Spectra And Kevlar – Not A Fashion Statement

General Article

Over the years, many improvements have been made in military and police garments to increase safety and create bullet proof body armor that is both comfortable and protective. However, in the past, being safe has meant a certain amount of bulk and discomfort, as well as added weight and mass for soldiers and officers facing combat on the battle fields and in urban wars. The use of Kevlar, a registered trademark of DuPont, has made body armor lighter and easier to work with, but flexibility has still been a problem. Today, there is a new substance in use called Spectra, a composite material that is stronger, lighter, and more flexible than Kevlar, which is changing the face of bullet proof wear for our troops and police forces. What are the major differences between Kevlar and Spectra, and what are the big advantages of the latter?

Let’s first examine the structure of each of the two materials. Kevlar is a high strength, high performance fiber that, despite its many years of use in bullet proof clothing, is still not entirely understood. The best description of how it is believed to function is that the molecules form into sheets that then stack themselves around the center of a fiber like spokes. The idea behind using this as a bullet proof material was to stack several layers of the material together in a weave pattern. The weaving would then “catch” the bullet by allowing the fibers to break apart layer by layer and absorb the velocity, slowing the bullet to a stop as it also dulled and flattened from striking the material. However, this was mostly effective when bullets were slower and had less total velocity, making them easier to stop. Now, our troops and law enforcement officials face much more technically advanced weaponry with bullets flying at higher speeds and constructed from harder metals. This means that Kevlar vests are stretched to capacity and sometimes even penetrated completely by these forceful weapons. The only answer with this material is to thicken the layers of weave, which make the material even bulkier, heavier, and less flexible.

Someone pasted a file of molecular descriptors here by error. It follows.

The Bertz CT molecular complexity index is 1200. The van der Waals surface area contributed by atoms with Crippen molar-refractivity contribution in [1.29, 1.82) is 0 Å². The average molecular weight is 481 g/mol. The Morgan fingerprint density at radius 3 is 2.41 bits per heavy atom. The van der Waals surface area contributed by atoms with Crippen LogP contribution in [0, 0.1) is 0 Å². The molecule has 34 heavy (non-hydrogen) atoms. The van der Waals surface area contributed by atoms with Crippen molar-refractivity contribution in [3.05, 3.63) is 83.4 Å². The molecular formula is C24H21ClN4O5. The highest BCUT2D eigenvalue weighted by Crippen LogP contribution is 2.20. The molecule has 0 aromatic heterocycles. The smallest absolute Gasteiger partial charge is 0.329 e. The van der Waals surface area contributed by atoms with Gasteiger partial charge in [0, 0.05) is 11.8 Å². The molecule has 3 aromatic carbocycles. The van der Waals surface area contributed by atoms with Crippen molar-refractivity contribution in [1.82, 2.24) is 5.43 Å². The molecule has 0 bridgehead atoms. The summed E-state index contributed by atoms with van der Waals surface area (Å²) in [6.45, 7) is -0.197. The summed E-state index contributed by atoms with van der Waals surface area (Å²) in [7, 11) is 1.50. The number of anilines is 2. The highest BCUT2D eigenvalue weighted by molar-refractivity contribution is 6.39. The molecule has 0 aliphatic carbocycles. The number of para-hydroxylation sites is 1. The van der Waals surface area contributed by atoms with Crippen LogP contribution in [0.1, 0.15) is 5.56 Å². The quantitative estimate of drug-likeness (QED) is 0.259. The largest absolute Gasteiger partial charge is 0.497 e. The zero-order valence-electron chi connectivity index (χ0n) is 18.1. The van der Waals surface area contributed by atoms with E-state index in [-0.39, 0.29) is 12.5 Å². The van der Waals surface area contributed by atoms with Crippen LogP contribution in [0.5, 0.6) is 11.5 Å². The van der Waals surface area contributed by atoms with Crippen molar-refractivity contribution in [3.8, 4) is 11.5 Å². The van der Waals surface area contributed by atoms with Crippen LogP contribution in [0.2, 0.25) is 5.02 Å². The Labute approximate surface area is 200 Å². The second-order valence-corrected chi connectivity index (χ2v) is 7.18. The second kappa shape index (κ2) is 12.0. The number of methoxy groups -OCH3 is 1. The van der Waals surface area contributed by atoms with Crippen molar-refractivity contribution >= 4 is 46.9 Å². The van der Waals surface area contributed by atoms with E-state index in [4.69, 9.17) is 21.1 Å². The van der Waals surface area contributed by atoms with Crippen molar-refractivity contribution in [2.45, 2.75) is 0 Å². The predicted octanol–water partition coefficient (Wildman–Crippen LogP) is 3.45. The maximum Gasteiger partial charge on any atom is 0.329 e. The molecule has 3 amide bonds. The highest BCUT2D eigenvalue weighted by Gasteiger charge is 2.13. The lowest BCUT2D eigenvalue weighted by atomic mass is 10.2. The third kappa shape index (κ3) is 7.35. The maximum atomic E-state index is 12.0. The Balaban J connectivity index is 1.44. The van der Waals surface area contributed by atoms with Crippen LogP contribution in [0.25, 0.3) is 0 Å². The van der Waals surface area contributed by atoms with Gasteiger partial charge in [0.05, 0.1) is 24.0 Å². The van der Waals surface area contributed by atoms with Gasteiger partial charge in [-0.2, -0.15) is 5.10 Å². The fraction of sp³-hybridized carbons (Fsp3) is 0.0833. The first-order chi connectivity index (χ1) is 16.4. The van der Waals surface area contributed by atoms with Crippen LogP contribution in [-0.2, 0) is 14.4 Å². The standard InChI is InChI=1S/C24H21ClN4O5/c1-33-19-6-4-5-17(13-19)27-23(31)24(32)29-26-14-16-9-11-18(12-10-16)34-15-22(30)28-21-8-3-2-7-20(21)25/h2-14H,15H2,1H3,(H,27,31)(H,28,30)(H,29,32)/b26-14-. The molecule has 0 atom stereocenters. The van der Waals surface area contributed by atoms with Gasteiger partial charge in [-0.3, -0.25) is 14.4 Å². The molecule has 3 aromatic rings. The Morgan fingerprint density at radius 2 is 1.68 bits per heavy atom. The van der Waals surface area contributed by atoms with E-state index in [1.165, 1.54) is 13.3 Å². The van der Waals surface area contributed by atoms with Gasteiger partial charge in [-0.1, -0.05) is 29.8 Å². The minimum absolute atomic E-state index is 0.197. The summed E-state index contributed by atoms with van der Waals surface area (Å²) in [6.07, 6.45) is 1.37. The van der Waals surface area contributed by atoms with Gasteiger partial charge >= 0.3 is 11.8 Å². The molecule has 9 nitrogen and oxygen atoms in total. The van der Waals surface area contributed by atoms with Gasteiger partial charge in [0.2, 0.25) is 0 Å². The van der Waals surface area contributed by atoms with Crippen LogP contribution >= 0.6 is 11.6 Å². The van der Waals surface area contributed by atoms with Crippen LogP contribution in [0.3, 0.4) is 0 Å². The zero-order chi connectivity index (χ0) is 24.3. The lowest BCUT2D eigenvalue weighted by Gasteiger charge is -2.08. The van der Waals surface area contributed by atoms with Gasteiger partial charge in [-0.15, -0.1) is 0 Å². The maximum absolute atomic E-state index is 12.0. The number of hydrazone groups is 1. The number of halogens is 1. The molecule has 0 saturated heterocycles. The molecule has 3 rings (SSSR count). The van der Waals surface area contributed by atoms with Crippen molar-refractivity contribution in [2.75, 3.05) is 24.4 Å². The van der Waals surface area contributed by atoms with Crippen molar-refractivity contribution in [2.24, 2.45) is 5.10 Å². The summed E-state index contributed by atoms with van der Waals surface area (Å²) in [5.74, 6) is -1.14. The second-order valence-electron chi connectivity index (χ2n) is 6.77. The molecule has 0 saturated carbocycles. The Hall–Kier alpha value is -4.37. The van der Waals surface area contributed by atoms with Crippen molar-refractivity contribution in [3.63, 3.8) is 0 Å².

Spectra is a completely different technology. The material is about 40% lighter than Kevlar, making it more comfortable from the start. On top of that, it is not a woven structure, meaning that several layers are not necessary, further reducing weight and bulk. At the same time, Spectra is ten times stronger than steel. So, what is this substance actually made out of that makes it compete with Superman for the title of strongest bullet proof material? The definition states that Spectra is a “thin, flexible ballistic composite made from layers of unidirectional fibers held in place by flexible resins”. These layers are then sealed between two thin sheets of polyethylene film (think plastic wrap on your leftovers). Therefore, all materials used are light weight and extremely flexible, making movement and wearability more realistic for users. At the same time, it disperses the energy of a bullet much faster across a wider area and with greater efficiency, providing much more reliable protection against the higher velocity bullets used in combat and street crimes today. So far in testing, the performance of Spectra seems to be unaffected by chemicals and moisture.

What you may not realize is that these materials are also used in everyday materials that civilians work with constantly. For instance, many tires today employ Kevlar in their structural makeup to add a modicum of indestructibility to the material. Spectra has been used to a lesser degree in items such as “carry-all” shopping bags.

While Spectra is a fairly new material, and most ballistic body armor still employs the use of Kevlar, both substances are important to the safety of officers of law enforcement and soldiers. As time goes on, the classic use of Kevlar will most likely be replaced by the lighter weight Spectra material that is also stronger, especially as the technology improves and allows for the creation of full body armor. The important thing is that both materials are used properly as necessary so that the safety of troops and police forces are not compromised, and if that means sticking with proven materials, then that should be the solution. Kevlar has worked for over twenty years in all forms of combat and can be counted on to do the same in the future with minor changes to the structure of tactical vests.